[Individual articles from the Winter 2017 issue of Intersections will be posted on this blog each week. The full issue can be found on MCC’s website.]
In many countries across Africa and Asia, communities use the bark and roots of the hardy moringa tree for medicinal purposes. Over the past several years, however, MCC and its partners in Zambia, Kenya, Ethiopia, Burkina Faso, India and Lao PDR have been promoting moringa leaves as a readily available, locally sourced and nutrient-rich food that is drought resistant and adaptable to changing climates. This article examines how MCC’s main partner organization in Burkina Faso, the Protestant ecumenical social service organization ODE (Office de Développement des Eglises Evangéliques), educates Burkinabé about the rich nutritional properties of moringa leaves as part of its overarching nutrition strategies in a country facing food insecurity exacerbated by climate change. ODE’s experience with promoting moringa leaves underscores the importance of looking to nutrient-rich, local food sources adaptable to changing climates in efforts to combat malnutrition.
Food insecurity and malnutrition rates in Burkina Faso are chronically high. The global acute malnutrition rate (GAM) among children under five years of age is 8.2%, while stunting levels stand at 31.5%. High food prices and unpredictable weather can result in drought or flooding, further limiting Burkina Faso’s access to food.
Over the past 30 years in Burkina Faso the climate has changed dramatically, making it increasingly difficult for farmers to predict the planting and harvest seasons. These changing climate patterns have in turn contributed (alongside other factors) to acute food insecurity. Arouna Yameogo, responsible for sustainable agriculture projects with ODE, recalls a time when the planting season would begin in June and end in December, resulting in a six month farming season. Today some parts of Burkina Faso see only two or three months of rain per year. Instead of steady, slow rains that nourish and provide moisture to the new crops, torrential storms now flood fields and ruin crops. Intermittent, moderate rains that alternate with a dry season are becoming things of the past. Meanwhile, the Sahel (the semi-arid region south of the Sahara desert) expands steadily southward, encroaching on Burkina Faso.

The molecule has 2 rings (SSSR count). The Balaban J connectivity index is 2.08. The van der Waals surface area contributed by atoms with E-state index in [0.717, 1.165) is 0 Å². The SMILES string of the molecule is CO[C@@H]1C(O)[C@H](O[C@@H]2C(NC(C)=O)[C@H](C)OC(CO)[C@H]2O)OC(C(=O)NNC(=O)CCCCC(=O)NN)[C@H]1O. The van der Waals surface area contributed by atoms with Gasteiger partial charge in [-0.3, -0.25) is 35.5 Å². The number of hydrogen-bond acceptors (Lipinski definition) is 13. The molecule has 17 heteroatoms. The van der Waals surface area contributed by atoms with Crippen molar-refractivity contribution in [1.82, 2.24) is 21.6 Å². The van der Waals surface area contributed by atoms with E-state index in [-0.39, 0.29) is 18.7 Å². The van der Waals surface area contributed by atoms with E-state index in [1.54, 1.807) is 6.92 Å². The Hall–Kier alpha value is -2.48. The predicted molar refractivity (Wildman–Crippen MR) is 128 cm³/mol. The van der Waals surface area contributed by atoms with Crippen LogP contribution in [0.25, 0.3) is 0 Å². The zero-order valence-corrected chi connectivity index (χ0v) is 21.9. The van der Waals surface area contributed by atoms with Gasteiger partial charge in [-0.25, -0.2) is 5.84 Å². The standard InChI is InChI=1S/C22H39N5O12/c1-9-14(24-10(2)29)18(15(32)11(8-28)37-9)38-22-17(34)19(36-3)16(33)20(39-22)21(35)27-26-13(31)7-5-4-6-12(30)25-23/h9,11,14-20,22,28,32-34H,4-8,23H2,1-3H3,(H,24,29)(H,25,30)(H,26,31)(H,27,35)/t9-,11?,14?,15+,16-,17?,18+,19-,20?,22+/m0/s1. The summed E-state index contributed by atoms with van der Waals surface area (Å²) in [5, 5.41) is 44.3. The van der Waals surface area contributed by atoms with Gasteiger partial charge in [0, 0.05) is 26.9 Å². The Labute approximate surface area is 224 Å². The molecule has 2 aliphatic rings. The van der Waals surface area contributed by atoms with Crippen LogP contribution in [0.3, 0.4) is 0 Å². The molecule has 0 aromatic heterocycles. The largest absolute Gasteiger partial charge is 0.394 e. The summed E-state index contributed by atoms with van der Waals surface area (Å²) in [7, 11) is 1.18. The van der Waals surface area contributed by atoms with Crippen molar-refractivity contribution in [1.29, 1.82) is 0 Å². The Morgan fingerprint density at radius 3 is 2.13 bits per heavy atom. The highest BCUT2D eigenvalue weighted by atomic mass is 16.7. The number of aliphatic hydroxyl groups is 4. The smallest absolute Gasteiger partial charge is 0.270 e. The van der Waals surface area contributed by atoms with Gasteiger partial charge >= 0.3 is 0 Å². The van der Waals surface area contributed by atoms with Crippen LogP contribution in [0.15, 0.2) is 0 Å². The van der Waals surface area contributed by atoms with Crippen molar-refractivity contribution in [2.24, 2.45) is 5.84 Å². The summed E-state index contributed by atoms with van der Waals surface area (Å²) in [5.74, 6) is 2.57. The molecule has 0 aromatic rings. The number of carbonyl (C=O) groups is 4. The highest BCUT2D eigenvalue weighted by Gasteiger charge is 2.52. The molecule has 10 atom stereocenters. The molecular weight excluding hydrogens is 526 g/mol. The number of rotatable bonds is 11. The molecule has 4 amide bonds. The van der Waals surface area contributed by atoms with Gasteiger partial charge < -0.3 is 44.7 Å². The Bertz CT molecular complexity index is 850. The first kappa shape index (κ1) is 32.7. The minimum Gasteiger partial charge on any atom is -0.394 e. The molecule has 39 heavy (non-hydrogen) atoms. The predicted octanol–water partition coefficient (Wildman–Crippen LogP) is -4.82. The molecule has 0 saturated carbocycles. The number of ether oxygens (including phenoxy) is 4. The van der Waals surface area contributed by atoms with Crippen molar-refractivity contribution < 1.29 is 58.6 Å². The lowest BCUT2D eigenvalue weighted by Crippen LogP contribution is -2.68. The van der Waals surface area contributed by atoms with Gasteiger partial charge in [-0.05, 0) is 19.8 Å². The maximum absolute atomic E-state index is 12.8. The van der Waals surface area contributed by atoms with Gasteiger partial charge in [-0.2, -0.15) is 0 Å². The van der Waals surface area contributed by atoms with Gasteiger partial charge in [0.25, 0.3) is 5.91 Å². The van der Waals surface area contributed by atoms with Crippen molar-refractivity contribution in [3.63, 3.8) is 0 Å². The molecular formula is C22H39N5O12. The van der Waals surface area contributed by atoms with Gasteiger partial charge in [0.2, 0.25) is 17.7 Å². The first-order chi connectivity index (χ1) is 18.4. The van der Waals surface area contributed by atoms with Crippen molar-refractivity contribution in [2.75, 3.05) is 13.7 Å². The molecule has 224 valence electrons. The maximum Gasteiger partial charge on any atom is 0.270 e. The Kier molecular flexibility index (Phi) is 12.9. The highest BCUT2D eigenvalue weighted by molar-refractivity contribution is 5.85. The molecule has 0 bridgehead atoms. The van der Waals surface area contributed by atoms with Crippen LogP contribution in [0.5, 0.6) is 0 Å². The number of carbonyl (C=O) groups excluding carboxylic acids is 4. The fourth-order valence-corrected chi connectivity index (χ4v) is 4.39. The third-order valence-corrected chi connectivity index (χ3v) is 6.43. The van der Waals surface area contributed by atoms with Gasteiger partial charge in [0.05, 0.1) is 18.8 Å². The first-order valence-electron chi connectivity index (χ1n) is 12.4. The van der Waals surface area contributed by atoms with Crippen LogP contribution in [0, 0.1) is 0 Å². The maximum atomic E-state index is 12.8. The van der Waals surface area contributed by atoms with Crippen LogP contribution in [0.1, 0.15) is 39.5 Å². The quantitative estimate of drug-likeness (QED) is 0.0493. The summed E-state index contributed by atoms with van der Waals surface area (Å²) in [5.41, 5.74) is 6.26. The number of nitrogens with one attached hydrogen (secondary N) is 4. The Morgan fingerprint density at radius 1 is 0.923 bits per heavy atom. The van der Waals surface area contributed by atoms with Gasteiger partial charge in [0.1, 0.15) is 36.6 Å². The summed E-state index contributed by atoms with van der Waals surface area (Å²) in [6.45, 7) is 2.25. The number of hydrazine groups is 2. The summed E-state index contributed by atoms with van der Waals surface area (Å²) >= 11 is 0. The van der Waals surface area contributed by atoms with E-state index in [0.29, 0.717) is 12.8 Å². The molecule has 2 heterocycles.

While these challenges to the agricultural sector exacerbate food insecurity and malnutrition, MCC and ODE see promise in the leaves of the moringa tree. Originally from northern India, moringa spread to various parts of Asia and Africa over the past thousand years. Nicknamed the “miracle tree” and the “never die” tree, moringa thrives in many different countries and varying climates. While moringa branches, seeds, pods and roots have been used in traditional remedies for ailments ranging from high blood pressure to stomach pain, the tree has not historically been viewed as a food source. Yet moringa, resistant to drought and flood, is able to weather changing climates, while also bearing the potential to combat malnutrition with its 16 vitamins and minerals and high levels of protein, potassium and calcium.